Fearing Azerbaijan’s rapprochement with Russia and the outcry of domestic public opinion, which remains staunchly pro-Azeri, Turkish leaders stated that Turkey’s ratification is contingent upon resolution of the Karabakh conflict on terms acceptable to Azerbaijan. In May 2009, Prime Minister Erdoğan stated: “There is a relation of cause and effect here. The occupation of Nagorno-Karabakh is a cause, and the closure of the border is an effect. Without the occupation ending, the gates will not be opened.”
The signing of the Turkish–Armenian accords and resolution of the Karabakh stalemate are in America’s interests because normalized relations between Azerbaijan and Armenia and an open border with Turkey would reduce Armenia’s economic and political dependence on Russia and Iran and open the door to new energy export routes. However, a number of issues have combined to make ratification impossible, including Azerbaijan’s demands to link the Turkish–Armenian rapprochement to progress on the Nagorno-Karabakh issue, the Armenian genocide question, and Russia’s ambitions to establish a sphere of exclusive interests in the Caucasus.
Turkey–Azerbaijan. Azerbaijani President Heydar Aliyev, among others, has called Turkey and Azerbaijan “one nation, two states,” referring to their shared language and ethnicity. The two countries maintained cordial ties and a strategic partnership until the AKP’s rise to power in 2002. They cooperated closely in constructing the Baku– Tbilisi–Ceyhan and Baku–Tbilisi–Erzurum pipelines and the Baku–Kars railway in the 1990s and the early 2000s. In 2001, a Turkish F-16 squadron prevented an Iranian air force intimidation action in Azerbaijani territorial waters.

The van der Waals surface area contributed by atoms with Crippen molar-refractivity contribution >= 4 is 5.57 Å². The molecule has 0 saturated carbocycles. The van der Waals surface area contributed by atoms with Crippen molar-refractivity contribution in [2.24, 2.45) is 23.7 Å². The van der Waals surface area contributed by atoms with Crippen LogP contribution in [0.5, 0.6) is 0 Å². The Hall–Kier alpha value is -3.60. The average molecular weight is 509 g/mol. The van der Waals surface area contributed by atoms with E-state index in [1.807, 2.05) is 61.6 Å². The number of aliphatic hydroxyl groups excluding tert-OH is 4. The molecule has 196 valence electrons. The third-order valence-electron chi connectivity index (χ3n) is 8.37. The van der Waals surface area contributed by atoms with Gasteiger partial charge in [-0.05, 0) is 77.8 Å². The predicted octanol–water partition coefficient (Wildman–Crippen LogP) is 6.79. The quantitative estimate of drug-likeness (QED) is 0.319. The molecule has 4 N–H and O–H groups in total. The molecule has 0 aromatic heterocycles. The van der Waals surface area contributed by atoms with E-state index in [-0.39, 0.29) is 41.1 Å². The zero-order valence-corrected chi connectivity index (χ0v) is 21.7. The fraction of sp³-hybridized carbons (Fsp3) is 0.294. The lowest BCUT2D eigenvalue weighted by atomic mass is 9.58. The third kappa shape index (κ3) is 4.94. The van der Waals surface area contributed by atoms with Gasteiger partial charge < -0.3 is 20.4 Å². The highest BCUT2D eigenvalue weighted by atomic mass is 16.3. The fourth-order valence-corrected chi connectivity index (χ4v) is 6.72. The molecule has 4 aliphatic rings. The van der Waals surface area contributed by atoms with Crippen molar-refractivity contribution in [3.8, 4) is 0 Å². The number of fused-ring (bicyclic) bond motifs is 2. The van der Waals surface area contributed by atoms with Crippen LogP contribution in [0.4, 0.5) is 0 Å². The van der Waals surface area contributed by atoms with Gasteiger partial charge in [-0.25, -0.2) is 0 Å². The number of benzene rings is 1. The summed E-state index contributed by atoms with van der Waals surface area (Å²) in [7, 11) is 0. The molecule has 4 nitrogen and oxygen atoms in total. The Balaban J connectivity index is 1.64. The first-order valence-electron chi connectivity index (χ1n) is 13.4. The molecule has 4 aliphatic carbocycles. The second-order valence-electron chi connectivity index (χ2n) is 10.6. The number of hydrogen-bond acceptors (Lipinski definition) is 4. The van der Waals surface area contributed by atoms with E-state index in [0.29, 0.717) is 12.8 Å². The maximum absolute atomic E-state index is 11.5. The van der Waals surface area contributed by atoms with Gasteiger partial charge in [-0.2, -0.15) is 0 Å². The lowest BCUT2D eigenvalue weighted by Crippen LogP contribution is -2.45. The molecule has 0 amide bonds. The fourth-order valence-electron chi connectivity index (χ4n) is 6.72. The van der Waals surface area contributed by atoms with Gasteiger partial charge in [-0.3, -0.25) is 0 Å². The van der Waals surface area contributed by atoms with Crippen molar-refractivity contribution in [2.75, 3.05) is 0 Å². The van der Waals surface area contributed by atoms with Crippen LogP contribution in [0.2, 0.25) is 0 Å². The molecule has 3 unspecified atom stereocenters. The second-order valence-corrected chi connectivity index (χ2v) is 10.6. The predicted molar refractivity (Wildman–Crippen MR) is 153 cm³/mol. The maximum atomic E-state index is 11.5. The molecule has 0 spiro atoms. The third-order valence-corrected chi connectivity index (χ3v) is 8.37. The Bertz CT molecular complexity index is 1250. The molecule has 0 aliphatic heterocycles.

However, experts have noted that Turkey, in striving to become an independent regional power, has downplayed Turkic solidarity with its sister state, leaving Azerbaijan largely out in the cold. Instead, Turkey is reaching out to Armenia, Iran, and Russia. The AKP administration is discarding the secular democratic nationalism that Turkey shared with Azerbaijan. Other obstacles are Turkish–Armenian rapprochement and settlement of the Nagorno-Karabakh issue, but Turkey still needs Azerbaijan’s energy resources. Turkey’s attempts to become a transportation hub for both Russian and Caspian oil and gas also create problems. Today, Ankara is trying to sit on two chairs by signing contracts with Gazprom and Nabucco.
Baku is concerned that if Turkey and Armenia open their border, it will lose its leverage over Armenia on Nagorno-Karabakh. Accordingly, Azerbaijan reached out to Russia by signing an agreement with Gazprom on gas sales in June 2009 to signal that Russia is an alternative export path. Gazprom and the State Oil Company of the Azerbaijani Republic agreed that Azerbaijan will start selling gas (a modest 500 million cubic meters per year) to Russia in 2010 at the market price. In response to Azerbaijan’s dismay, Prime Minister Erdoğan linked opening the Armenia–Turkey border to resolution of the Nagorno-Karabakh dispute.
Both Azerbaijan and Turkey are market-friendly economies. Azerbaijan has energy resources, and Turkey controls transit routes to the European market. While the window of opportunity to advance the Southern Corridor is still open, Russia is trying to bring the region’s resources and transit routes under its control. Without the return to the Turkish–Azerbaijani solidarity of the 1990s, relations between Baku and Ankara will likely remain problematic at best.
Energy and Eurasian Pipelines
One pillar of Turkey’s energy strategy is to become a key energy transportation hub. Three-quarters of the world’s proven oil and gas reserves are located in Turkey’s neighborhood, including the Persian Gulf and the Caspian Sea.